Jumio, an online payment and image recognition company from Jajah founder Daniel Mattes, has pulled in a strategic $3.3 million investment from Citi Ventures, just a couple months after raising a $25 million round from Andreessen Horowitz. The company has been one of the leaders in using a camera to scan credit cards and identification cards, enabling secure online transactions and ID verification.
While Jumio is not disclosing the exact size of the investment, VentureWire pegged it at $3.3 million for a valuation of $130 million. The investment by a major bank suggests Jumio is making good headway with its payment product. Jumio and Citibank have been reportedly working on at least four initiatives since last fall. The money comes in advance of a big expansion in Asia and Australia later this week, said VentureWire.
To date, Jumio has raised $35.4 million including a $6.5 million round in March of last year led by Facebook co-founder Eduardo Saverin. Citi Ventures’ managing director Ramneek Gupta is joining Jumio’s board of directors as an observer.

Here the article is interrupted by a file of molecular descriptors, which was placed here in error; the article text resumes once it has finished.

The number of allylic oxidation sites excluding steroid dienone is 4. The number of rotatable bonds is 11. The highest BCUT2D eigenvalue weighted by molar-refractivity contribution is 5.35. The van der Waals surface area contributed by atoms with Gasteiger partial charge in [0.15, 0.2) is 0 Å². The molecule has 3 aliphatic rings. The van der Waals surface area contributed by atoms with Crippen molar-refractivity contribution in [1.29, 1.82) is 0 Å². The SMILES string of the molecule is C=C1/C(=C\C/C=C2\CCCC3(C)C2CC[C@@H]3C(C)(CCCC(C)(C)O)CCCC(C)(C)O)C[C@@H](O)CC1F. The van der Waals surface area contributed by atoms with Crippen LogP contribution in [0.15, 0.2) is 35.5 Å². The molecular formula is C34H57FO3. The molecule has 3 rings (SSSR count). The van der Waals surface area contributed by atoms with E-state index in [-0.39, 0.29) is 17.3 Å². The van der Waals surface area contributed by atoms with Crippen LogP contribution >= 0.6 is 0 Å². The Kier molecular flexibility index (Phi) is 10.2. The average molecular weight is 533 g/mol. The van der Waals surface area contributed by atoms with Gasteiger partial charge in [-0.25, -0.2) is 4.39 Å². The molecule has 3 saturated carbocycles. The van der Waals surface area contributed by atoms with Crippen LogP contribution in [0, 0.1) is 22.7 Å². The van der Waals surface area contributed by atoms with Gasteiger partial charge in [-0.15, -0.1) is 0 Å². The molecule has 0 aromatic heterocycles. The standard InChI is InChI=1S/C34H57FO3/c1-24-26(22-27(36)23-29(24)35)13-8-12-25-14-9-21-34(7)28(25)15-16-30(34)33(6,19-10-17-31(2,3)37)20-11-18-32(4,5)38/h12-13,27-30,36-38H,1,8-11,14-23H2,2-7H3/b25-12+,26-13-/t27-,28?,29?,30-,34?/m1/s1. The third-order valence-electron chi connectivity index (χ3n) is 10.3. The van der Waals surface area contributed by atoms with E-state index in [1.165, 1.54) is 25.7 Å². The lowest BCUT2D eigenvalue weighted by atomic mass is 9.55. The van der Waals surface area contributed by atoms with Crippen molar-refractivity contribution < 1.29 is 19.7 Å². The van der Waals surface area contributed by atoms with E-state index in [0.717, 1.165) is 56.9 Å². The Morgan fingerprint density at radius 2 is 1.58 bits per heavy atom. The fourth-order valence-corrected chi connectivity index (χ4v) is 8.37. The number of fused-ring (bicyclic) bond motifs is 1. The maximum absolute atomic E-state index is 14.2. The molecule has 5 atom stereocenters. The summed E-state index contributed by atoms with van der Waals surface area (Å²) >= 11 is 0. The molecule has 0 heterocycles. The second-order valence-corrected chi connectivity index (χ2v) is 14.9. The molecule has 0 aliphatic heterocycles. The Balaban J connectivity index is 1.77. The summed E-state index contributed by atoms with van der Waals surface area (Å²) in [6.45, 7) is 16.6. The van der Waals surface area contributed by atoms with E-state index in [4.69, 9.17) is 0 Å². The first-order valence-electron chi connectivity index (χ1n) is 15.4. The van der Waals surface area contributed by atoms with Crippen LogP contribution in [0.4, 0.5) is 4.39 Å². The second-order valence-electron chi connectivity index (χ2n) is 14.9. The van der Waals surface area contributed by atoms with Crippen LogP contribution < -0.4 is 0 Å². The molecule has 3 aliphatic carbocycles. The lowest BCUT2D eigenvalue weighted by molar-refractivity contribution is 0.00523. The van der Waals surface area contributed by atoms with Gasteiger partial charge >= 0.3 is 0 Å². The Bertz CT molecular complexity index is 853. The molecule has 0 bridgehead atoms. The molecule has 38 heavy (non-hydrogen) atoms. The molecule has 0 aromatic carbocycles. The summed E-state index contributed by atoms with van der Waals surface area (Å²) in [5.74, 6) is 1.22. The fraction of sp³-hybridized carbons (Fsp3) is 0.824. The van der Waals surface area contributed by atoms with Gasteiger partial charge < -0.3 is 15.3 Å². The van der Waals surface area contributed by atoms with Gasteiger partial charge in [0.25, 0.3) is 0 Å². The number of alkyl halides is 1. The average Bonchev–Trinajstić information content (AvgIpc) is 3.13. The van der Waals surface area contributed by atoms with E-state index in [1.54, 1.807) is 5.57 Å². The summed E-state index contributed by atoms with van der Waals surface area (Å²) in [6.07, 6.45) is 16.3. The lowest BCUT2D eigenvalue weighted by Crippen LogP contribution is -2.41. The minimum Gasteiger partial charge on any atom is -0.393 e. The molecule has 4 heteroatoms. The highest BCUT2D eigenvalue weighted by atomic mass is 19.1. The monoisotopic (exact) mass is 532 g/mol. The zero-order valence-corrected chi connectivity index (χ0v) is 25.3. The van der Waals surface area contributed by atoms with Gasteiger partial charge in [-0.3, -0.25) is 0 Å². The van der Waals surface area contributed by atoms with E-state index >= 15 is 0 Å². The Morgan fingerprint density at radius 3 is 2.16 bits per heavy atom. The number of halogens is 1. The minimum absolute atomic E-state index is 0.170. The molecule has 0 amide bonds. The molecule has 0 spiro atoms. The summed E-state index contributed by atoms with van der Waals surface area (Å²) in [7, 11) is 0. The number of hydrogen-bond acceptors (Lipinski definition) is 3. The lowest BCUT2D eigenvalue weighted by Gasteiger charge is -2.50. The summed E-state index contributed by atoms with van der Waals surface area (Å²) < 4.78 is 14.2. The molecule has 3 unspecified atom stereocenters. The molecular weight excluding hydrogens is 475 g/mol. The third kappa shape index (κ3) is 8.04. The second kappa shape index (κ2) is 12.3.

Last summer, Jumio introduced its Netswipe technology, which allows online retailers to easily process a debit or credit card payment by having a user just hold up their card to their webcam. Jumio has expanded the Netswipe technology to mobile with an SDK for iOS and Android. The company has also released Netverify, which allows website owners to confirm someone’s identity by having them scan their ID card with their webcam. Jumio now has more than 1,500 online customers.
With the latest rounds of funding, the Mountain View, Calif.-based company will be expanding its staff of 60 employees to more than 100 workers by the end of this year. The company’s move into mobile products pits it against Card.io, whose mobile credit card scanning technology has been winning customers like PayPal and LevelUp. The card-scanning technology is interesting in that it provides an easy way for people to enter in credit card information. That’s one of the hold-ups for many transactions and leads to a lot of abandoned purchases.